The city of Selkirk is home to the Selkirk Mental Health Centre, which of course has been there since 1876. I work there full time as a psychiatric nurse and see first-hand how homelessness affects not just the working poor, not just young people starting out, but individuals who maybe don't have all the resources that many of us are so fortunate to have. So I see very much a broad-based need for social housing. I think it's really important that we recognize that there is a component of homelessness, not just in Selkirk but certainly throughout Manitoba, and throughout Canada, of course. I don't think that, in the 21st century, people should ever have to be sleeping in the streets or young families should have to be concerned about where they're going to raise their children.
So given the opportunity, and in terms of our budget, if you were to hand me cheque today, I would be walking down to the provincial government, to Minister Mackintosh, saying “Let's get started, pal.” That's where it would go.
Thank you, ladies and gentlemen, for your presentations. I find them all quite informative.
I'd like to start with Athabasca University and Ms. Van Rooijen.
I was interested to hear about your university and the courses you provide online and by distance.
As you know, our government, in Budget 2009, provided a significant amount of money—I think it was over $250 million—to build rural broadband networks across Canada. Is that helpful to your university and your students in reaching out to students in rural and remote areas?
There are many issues I would love to jump into, but I'll use the bulk of my time asking our friends from the meteorological society a question.
There is a bill currently in Parliament, Bill C-311 on climate change, on a cap and trade system. It is coming to a vote tomorrow. We all have to run back for this vote. The vote is to delay--essentially it's a hoist motion, because the enemies of the bill seek to stall it and drag their feet on it so that we go to Copenhagen with nothing to say. We are one of the world's leading democracies with no opinion, one of the great climate change greenhouse gas producers with no opinion on what the world needs to do.
Has your organization been following the development of this bill? Do you have any opinion on the merits of it, or any direction you might give Parliament as to whether or not Canada should go to Copenhagen with some position on climate change?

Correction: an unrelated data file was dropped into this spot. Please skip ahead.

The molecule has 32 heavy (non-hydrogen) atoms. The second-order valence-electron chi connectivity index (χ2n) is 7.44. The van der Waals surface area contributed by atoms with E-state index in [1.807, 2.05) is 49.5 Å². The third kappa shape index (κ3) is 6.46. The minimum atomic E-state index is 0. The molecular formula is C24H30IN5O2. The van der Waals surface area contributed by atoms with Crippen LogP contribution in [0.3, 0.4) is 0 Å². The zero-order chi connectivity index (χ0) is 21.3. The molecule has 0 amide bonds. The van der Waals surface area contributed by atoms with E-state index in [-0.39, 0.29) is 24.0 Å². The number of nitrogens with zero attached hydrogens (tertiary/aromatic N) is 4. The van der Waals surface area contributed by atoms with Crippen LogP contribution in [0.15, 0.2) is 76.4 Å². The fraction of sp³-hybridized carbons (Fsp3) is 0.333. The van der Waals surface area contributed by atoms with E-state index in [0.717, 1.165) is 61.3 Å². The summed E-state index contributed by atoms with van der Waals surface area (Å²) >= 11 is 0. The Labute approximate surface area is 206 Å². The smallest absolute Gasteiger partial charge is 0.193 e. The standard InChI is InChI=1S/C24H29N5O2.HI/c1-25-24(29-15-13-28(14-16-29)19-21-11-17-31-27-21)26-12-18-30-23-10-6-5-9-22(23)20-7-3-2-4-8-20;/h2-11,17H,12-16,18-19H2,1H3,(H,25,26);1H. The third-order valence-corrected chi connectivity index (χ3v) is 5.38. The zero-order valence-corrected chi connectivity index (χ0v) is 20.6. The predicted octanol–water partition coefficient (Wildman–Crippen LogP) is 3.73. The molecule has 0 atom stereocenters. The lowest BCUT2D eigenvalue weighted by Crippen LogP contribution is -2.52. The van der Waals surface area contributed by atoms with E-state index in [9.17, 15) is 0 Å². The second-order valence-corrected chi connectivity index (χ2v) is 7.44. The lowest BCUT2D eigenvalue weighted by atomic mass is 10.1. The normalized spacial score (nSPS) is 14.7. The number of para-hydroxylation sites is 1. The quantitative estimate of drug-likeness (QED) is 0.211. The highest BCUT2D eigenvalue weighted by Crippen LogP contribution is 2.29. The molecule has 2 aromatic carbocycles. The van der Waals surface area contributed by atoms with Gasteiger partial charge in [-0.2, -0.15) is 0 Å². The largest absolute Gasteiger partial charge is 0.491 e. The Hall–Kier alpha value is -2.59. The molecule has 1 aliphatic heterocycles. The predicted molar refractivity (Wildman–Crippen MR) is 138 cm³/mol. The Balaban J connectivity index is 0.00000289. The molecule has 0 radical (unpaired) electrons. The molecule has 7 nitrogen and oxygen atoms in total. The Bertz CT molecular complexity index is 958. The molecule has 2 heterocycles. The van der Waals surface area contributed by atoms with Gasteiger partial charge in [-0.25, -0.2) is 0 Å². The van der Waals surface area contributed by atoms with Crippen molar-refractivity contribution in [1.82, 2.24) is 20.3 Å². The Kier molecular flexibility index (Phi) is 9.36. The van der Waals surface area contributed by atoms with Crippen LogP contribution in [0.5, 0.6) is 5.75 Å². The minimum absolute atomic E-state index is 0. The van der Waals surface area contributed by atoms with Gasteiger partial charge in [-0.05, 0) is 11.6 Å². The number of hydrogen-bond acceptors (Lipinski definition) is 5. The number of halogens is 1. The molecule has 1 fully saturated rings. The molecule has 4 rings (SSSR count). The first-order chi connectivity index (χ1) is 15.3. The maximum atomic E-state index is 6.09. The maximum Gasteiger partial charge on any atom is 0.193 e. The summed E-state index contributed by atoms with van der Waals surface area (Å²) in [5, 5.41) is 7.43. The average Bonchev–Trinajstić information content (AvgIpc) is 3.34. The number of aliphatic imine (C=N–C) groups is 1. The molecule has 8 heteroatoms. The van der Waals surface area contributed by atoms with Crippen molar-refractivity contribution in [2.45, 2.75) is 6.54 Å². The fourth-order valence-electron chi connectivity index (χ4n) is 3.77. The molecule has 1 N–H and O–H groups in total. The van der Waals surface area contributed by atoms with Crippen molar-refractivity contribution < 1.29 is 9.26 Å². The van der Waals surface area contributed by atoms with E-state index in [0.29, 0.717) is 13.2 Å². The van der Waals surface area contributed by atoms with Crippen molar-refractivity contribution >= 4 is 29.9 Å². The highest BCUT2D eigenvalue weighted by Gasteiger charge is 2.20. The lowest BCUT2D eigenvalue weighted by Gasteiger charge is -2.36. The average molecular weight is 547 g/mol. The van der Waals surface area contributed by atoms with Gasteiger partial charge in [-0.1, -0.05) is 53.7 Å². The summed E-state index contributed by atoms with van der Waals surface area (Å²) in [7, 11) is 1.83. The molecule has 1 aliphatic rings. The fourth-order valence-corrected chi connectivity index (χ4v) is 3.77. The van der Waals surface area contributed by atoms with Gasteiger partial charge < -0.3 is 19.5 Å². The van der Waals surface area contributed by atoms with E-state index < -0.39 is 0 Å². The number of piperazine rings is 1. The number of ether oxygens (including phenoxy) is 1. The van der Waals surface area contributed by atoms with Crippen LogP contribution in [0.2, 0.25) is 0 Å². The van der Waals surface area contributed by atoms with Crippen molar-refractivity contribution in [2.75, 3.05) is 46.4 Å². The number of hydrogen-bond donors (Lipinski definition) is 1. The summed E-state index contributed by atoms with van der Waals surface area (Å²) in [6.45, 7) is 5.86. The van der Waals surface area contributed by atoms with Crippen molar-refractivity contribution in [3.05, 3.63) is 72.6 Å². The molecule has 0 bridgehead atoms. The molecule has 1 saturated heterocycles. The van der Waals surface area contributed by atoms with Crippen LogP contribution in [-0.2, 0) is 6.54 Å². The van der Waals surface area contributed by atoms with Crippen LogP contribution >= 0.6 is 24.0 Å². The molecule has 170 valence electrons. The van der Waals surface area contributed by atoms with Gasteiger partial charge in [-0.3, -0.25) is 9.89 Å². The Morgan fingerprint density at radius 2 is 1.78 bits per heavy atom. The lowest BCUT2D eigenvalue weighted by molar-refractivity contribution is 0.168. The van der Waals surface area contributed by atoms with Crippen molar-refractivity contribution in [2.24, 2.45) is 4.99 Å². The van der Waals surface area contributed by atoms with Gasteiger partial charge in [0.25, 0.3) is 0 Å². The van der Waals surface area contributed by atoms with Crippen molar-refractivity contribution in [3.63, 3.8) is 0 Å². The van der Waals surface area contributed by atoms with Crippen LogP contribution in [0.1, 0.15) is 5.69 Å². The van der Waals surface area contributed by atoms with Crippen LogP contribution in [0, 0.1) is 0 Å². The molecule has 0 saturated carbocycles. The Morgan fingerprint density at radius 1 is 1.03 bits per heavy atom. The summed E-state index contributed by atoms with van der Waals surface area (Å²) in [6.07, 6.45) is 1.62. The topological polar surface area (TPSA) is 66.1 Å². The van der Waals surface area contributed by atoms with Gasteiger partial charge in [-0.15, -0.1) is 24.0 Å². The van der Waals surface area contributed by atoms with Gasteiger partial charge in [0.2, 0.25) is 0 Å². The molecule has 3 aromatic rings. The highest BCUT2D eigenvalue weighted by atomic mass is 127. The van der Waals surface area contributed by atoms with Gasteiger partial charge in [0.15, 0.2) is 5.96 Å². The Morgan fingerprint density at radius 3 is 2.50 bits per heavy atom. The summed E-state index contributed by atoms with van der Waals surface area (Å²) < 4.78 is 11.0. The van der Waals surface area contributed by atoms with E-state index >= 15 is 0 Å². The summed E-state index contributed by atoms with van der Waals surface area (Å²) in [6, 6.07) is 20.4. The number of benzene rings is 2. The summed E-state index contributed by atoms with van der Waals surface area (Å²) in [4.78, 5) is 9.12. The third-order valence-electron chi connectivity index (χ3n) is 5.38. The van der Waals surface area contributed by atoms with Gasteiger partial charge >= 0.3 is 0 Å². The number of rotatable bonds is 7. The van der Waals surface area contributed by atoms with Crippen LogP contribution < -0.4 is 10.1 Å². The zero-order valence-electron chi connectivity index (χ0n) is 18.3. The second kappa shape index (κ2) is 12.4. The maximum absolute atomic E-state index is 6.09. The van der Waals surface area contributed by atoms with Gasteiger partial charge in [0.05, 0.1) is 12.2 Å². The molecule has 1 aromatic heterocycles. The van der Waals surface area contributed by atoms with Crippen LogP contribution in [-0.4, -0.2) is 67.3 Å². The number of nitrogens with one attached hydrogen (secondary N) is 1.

Because we are a relatively small community, we're very intimate with so many of the people we see living in these types of environments. As I mentioned, my career as a psychiatric nurse certainly allows me to see another end of society that really doesn't get the advocacy it truly needs. We see that many of our people are retained in hospitals simply because of a lack of resources that should be out there. As the mayor of a city that has a mental health centre as its third-largest contributor to our economic engine, I would be remiss if I didn't take the time to say, “Gentle people, we have to come together with some kind of strategy that offers affordable housing at such a broad-based level.”
I have a young nephew who has three young children and is working in a $12 or $14-an-hour job. What kind of home is he going to be able to buy? What are some of the impacts for him in terms of his life? If you want to talk about child care, I can talk child care intimately with you here. If you want to talk about a university education.... I'm telling him to go to school. He's asking how to do it. It really is a crisis.
I know the aboriginal piece well, too; I'm part aboriginal, as are my young nephews. We're living this whole piece. We're coming to you saying that affordable housing is a huge piece that needs to be addressed. You're absolutely correct. If the gentleman next to you were to offer me $2 million or $3 million, you can bet that's the first place we'd be heading, to put some more affordable housing....
Are you going to do it?
It would be to put it into our community, along with retrofitting what is already there. Only in the last couple of years have we seen some of the senior complexes starting to get new windows, new doors, and new appropriate retrofits—as you say, those kinds of things that keep the cold out.
Thank you, Mr. Chairman.
Thank you to the witnesses for great presentations. It's tough for us to ask questions in the limited time we have, but I'll try to the best of my ability.